IN RE: RIVER B.
Reporter of Decisions
[¶1] The mother of River B. appeals from a judgment of the District Court (Biddeford, Foster, J.) terminating her parental rights to her child pursuant to 22 M.R.S. § 4055(1)(B)(2) (2016). She challenges the sufficiency of the evidence to support the judgment. Because the evidence supports the court's findings, we affirm the judgment.
[¶2] Based on competent evidence in the record, the court found, by clear and convincing evidence, that the mother is unwilling or unable to protect the child from jeopardy and these circumstances are unlikely to change within a time reasonably calculated to meet the child's needs; that the mother is unwilling or unable to take responsibility for the child within a time that is reasonably calculated to meet the child's needs; and that the mother has failed to make a good faith effort to reunify with the child. See 22 M.R.S. § 4055(1)(B)(2)(b)(i), (ii), (iv). It also found, by clear and convincing evidence, that termination of parental rights is in the child's best interest. See 22 M.R.S. § 4055(1)(B)(2)(a). The court based this determination on the following specific findings of fact.
[¶3] The mother is addicted to prescription drugs, including opiates and benzodiazepines, and abuses Neurontin. She also suffers from mental health issues, including post-traumatic stress disorder, major depressive disorder, and anxiety. The mother was arrested for operating a vehicle under the influence with the child's half-sibling in the back seat, and continued to drive after the suspension of her license. She also appeared to be under the influence of drugs during supervised visits with the child.
[¶4] Although the Department has provided her with services to address her addiction and mental health issues, she has not made significant progress in reunifying with the child over the past two years. Notably, despite these services, the mother has persisted in seeking out prescription medications from multiple medical providers and pharmacies across two states under false pretenses and violating provisions of the court's jeopardy order regarding the child.1 She was dismissed from her psychiatrist's care for misuse of medications and was not being treated by a psychiatrist at the time of the termination hearing.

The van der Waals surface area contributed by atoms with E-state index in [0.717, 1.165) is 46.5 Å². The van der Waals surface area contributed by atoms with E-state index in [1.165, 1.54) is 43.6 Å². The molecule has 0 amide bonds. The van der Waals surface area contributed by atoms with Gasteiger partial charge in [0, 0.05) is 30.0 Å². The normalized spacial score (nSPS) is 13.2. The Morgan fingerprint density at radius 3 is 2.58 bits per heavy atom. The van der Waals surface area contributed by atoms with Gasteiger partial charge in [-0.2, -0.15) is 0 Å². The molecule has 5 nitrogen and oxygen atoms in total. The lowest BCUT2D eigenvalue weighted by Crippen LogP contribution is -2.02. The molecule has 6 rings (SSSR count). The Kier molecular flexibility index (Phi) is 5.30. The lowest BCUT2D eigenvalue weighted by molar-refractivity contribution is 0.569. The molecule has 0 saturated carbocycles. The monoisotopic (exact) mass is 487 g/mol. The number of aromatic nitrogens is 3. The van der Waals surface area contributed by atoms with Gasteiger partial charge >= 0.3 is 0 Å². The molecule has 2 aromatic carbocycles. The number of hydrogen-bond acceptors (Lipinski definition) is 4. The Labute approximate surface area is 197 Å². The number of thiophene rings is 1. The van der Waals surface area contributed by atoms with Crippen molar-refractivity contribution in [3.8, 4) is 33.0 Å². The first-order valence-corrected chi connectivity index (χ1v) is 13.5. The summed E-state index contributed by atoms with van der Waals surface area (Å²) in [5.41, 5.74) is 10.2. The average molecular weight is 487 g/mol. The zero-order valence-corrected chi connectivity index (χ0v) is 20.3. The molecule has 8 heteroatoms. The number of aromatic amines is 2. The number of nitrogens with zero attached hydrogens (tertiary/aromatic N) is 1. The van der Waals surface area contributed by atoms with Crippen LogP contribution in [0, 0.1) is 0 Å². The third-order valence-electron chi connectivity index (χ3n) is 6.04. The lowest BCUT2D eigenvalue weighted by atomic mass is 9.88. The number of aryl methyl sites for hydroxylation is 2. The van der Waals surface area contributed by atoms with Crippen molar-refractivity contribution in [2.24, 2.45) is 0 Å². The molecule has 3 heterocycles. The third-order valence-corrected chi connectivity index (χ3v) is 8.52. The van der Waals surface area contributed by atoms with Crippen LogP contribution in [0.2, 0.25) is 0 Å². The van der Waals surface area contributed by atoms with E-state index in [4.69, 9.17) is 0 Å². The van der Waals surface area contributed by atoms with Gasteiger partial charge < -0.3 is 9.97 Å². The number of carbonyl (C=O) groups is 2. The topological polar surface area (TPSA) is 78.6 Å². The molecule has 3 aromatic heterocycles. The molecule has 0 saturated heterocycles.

[¶5] The child, now almost three and a half years old, was born drug affected. He has been out of the mother's care for two years. He is happy, healthy, and meeting his developmental milestones. He has been living with his paternal grandfather; they are bonded, and the grandfather would like to adopt the child.
[¶6] Given these findings, the court did not err in finding, by clear and convincing evidence, at least one ground of parental unfitness and that termination is in the best interest of the child. See In re M.S., 2014 ME 54, ¶¶ 13, 15, 90 A.3d 443. Nor did it abuse its discretion in determining that termination is in the child's best interest. See In re Alivia B., 2010 ME 112, ¶ 12, 8 A.3d 625. Accordingly, we affirm the judgment.
The entry is:
Biddeford District Court docket number PC-2015-8
FOR CLERK REFERENCE ONLY
1. The court found that the mother's claim that this drug-seeking behavior was undertaken by an imposter who stole her identity is simply not credible based on abundant evidence in this case. It also found that her claim that two positive drug tests during the pendency of this child protection proceeding were the result of an assailant slipping her drugs without her knowledge is also not credible. See In re I.S., 2015 ME 100, ¶ 11, 121 A.3d 105 (“[I]t was within the court's province, as fact-finder, to determine the weight and credibility to be afforded to evidence.”).